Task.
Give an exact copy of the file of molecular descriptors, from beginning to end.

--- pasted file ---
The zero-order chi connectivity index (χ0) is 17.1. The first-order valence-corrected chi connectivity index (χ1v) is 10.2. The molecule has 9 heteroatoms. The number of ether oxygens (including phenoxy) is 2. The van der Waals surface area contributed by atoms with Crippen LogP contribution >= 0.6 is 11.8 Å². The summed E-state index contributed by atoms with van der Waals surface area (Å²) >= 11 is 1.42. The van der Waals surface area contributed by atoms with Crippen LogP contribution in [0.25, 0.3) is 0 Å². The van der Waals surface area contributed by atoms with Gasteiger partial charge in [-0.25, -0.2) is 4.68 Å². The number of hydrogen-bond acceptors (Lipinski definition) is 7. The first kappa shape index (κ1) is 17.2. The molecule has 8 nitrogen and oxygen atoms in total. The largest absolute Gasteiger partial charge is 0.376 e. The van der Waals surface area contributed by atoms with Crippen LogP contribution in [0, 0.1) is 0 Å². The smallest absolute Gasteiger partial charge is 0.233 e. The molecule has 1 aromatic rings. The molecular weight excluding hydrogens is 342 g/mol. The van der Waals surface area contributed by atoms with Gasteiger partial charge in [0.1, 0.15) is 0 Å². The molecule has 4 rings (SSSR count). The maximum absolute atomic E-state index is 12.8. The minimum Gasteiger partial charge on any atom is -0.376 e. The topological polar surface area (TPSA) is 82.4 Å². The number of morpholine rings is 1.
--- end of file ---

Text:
The zero-order chi connectivity index (χ0) is 17.1. The first-order valence-corrected chi connectivity index (χ1v) is 10.2. The molecule has 9 heteroatoms. The number of ether oxygens (including phenoxy) is 2. The van der Waals surface area contributed by atoms with Crippen LogP contribution >= 0.6 is 11.8 Å². The summed E-state index contributed by atoms with van der Waals surface area (Å²) >= 11 is 1.42. The van der Waals surface area contributed by atoms with Crippen LogP contribution in [0.25, 0.3) is 0 Å². The van der Waals surface area contributed by atoms with Gasteiger partial charge in [-0.25, -0.2) is 4.68 Å². The number of hydrogen-bond acceptors (Lipinski definition) is 7. The first kappa shape index (κ1) is 17.2. The molecule has 8 nitrogen and oxygen atoms in total. The largest absolute Gasteiger partial charge is 0.376 e. The van der Waals surface area contributed by atoms with Crippen LogP contribution in [0, 0.1) is 0 Å². The smallest absolute Gasteiger partial charge is 0.233 e. The molecule has 1 aromatic rings. The molecular weight excluding hydrogens is 342 g/mol. The van der Waals surface area contributed by atoms with Gasteiger partial charge in [0.1, 0.15) is 0 Å². The molecule has 4 rings (SSSR count). The maximum absolute atomic E-state index is 12.8. The minimum Gasteiger partial charge on any atom is -0.376 e. The topological polar surface area (TPSA) is 82.4 Å². The number of morpholine rings is 1.